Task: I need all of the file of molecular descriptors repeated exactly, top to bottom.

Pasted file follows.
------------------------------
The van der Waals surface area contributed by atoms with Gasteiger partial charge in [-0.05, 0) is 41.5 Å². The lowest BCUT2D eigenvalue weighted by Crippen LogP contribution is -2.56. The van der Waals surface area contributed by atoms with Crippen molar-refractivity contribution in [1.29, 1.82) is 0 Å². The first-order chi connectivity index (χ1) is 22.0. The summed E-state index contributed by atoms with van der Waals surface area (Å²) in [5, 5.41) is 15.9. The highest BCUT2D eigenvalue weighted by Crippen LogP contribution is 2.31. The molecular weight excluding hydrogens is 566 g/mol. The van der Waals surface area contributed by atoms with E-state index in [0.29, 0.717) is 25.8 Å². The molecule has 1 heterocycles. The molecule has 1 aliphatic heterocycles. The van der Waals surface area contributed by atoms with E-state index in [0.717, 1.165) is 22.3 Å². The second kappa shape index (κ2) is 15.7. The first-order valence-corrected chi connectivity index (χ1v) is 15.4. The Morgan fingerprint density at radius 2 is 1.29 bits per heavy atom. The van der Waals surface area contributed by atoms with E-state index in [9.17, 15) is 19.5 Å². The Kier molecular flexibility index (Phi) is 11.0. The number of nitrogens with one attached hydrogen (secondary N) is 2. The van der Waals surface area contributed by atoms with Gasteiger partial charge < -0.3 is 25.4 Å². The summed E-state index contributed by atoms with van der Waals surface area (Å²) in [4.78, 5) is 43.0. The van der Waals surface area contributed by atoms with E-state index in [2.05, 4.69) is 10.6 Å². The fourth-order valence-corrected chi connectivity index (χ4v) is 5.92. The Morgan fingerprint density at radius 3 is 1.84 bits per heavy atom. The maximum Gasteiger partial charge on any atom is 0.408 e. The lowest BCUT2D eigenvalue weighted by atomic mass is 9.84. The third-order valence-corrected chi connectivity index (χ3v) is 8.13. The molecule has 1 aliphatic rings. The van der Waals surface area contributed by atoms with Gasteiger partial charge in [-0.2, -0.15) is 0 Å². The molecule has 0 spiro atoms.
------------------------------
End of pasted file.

The van der Waals surface area contributed by atoms with Gasteiger partial charge in [-0.05, 0) is 41.5 Å². The lowest BCUT2D eigenvalue weighted by Crippen LogP contribution is -2.56. The van der Waals surface area contributed by atoms with Crippen molar-refractivity contribution in [1.29, 1.82) is 0 Å². The first-order chi connectivity index (χ1) is 22.0. The summed E-state index contributed by atoms with van der Waals surface area (Å²) in [5, 5.41) is 15.9. The highest BCUT2D eigenvalue weighted by Crippen LogP contribution is 2.31. The molecular weight excluding hydrogens is 566 g/mol. The van der Waals surface area contributed by atoms with E-state index in [0.29, 0.717) is 25.8 Å². The molecule has 1 heterocycles. The molecule has 1 aliphatic heterocycles. The van der Waals surface area contributed by atoms with E-state index in [0.717, 1.165) is 22.3 Å². The second kappa shape index (κ2) is 15.7. The first-order valence-corrected chi connectivity index (χ1v) is 15.4. The Morgan fingerprint density at radius 2 is 1.29 bits per heavy atom. The van der Waals surface area contributed by atoms with E-state index in [9.17, 15) is 19.5 Å². The Kier molecular flexibility index (Phi) is 11.0. The number of nitrogens with one attached hydrogen (secondary N) is 2. The van der Waals surface area contributed by atoms with Gasteiger partial charge < -0.3 is 25.4 Å². The summed E-state index contributed by atoms with van der Waals surface area (Å²) in [4.78, 5) is 43.0. The van der Waals surface area contributed by atoms with E-state index in [2.05, 4.69) is 10.6 Å². The fourth-order valence-corrected chi connectivity index (χ4v) is 5.92. The Morgan fingerprint density at radius 3 is 1.84 bits per heavy atom. The maximum Gasteiger partial charge on any atom is 0.408 e. The lowest BCUT2D eigenvalue weighted by atomic mass is 9.84. The third-order valence-corrected chi connectivity index (χ3v) is 8.13. The molecule has 1 aliphatic rings. The van der Waals surface area contributed by atoms with Gasteiger partial charge in [-0.2, -0.15) is 0 Å². The molecule has 0 spiro atoms.